Sunday, November 10, 2013

New Digs


I'm not where I used to be, and I am so relieved. The Treehouse, though I tried, remained aloof to all my efforts to bring it into the fold of easy familiarity and comfortable rapport. It was, at it turns out, built for two (I mean, think back to any treehouse ever- they're more fun if someone is hiding out with you, the two of you snickering behind a secret password and the knowledge of the expertly hidden trapdoor). The Treehouse was staunchly indifferent to the single lady and her rag tag street kittens. I would come home and feel like I was intruding. "Um, hey, Treehouse? Yeah, work's over so... can I hang out with you?" And Treehouse would harrumph and purse lips and shrug shoulders as it deigned, through thinly veiled condescension, to let me enter. It's wood y'all, how is this level of emotional warfare even possible? Oh, but it is.

Treehouse wasn't always giving me the silent-I-can-barely-bear-you-treatment: I felt fine at first, but living alone there suddenly everything felt too big. At night, when I would crawl into bed, my big, open downstairs room felt like an uncomfortable presence underneath me; I was nesting on an enormous emptiness. No wonder I couldn't sleep. The wall rats, the geckos, the outdoor kitchen- I could hang with the quirky charm of it all. I made plans for a garden. I bought everything necessary to make the outdoor kitchen work. But in the end, honestly, I just needed my own place. Not the place I suddenly had to myself. That's not the same thing. My own place. One I chose as my own.

Yesterday, after a week of sickness that spiraled into cabin fever that served to magnify my discomfort in my own (by default) home, I went out with Jinni in search of painkillers (for her rib) and dirt cheap spa services (for both of us). While Jinni got a massage, I went next door where two tiny women bent over my feet and hands and cleaned me up with ever more delicious smelling scrubs and cold, sharp tools. The sun was streaming in through the windows, the women were smiling and fastidious and kind, and the amiable lap of the leather chair gave way whichever way I needed it to. I rolled my head back, eyes closed, and thought that I hadn't felt this great in weeks. It was then that I realized, in a way that left an angry-cold fist in my stomach, that even though I was still weak and a bit sick, I actually felt more comfortable in that much shared chair, in a strange salon, with unfamiliar strangers touching me, than I felt in my own home.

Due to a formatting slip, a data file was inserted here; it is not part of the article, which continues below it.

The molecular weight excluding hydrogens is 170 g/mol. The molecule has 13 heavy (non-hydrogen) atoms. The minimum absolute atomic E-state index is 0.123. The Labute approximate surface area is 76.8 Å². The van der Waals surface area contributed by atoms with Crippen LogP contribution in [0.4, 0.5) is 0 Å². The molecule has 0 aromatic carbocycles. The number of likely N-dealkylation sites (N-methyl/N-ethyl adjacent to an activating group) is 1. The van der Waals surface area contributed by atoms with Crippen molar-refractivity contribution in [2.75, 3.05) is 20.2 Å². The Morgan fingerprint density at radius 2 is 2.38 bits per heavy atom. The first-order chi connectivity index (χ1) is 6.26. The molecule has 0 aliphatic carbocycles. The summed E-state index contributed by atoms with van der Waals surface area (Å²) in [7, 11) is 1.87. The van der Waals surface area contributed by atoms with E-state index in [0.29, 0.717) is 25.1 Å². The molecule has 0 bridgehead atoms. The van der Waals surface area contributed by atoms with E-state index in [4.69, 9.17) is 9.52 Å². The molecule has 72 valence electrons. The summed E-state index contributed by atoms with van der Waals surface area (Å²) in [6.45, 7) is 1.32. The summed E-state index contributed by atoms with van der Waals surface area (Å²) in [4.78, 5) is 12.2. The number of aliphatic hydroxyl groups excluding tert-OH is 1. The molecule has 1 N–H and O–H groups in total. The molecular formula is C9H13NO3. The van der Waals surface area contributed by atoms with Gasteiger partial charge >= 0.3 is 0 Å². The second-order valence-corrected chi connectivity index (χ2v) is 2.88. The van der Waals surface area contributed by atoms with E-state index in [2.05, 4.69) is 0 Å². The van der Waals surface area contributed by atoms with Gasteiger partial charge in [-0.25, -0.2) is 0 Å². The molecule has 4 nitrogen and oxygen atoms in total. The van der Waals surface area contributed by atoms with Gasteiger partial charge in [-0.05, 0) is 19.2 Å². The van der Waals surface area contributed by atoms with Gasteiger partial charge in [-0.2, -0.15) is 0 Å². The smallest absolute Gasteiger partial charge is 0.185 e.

I decided then and there that I would not spend one more night in the Treehouse. I would give up the guilt; I would give up my stubborn "I will make this work" bullheadedness. I would allow myself to see moving out not as a failure, but as a valid and logical course of action given the circumstances. Why should I continue to live somewhere that felt less hospitable to me than a public chair in a nail salon on a tourist trodden road? The genesis of my discomfort and unease was irrelevant. I had walked myself through all the benefits of the house so many times it was almost a mantra- it's beautiful, it's close to work, the garden, the washing machine, the extra bedroom, the way the afternoon light spills onto the wood in the living room and makes everything glow like a nostalgic painting, it was so cheap, it's already paid a year in advance, you can make this work if you just try, why won't you try harder, you're just not trying hard enough. It simply wasn't working. I was so damned tired of flogging myself to keep trying. I gave myself permission to do something I rarely ever do- I just gave up.

And so I followed Jinni home that very same day and promptly rented the apartment right next door to hers. I have a familiar face nearby, but I'm still living on my own, which I truly enjoy. My bed has only ever been my bed, so it doesn't feel empty when I go to sleep. I woke up this morning and cried in relief because I felt, for the first time since Sept 23rd, like I could actually like living here. I was blaming Laos for how out of sorts I felt, but the problem might be my experience of Laos up to now, due to my trying so desperately to create harmony out of disparate parts and unwilling players. The Treehouse was never my house; it was our house, but now I'm the one who's here. I didn't want to stay where I found myself as a random result of unfortunate events and make it work; I wanted my own place, from the beginning. Now I have it.









4 comments:

  1. I love this piece. This is such a good example of listening to yourself and your needs, keep up the good work :)

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  2. I couldn't feel more exactly like someone else than I do towards you about this exact subject. -Treehouse Ghostman

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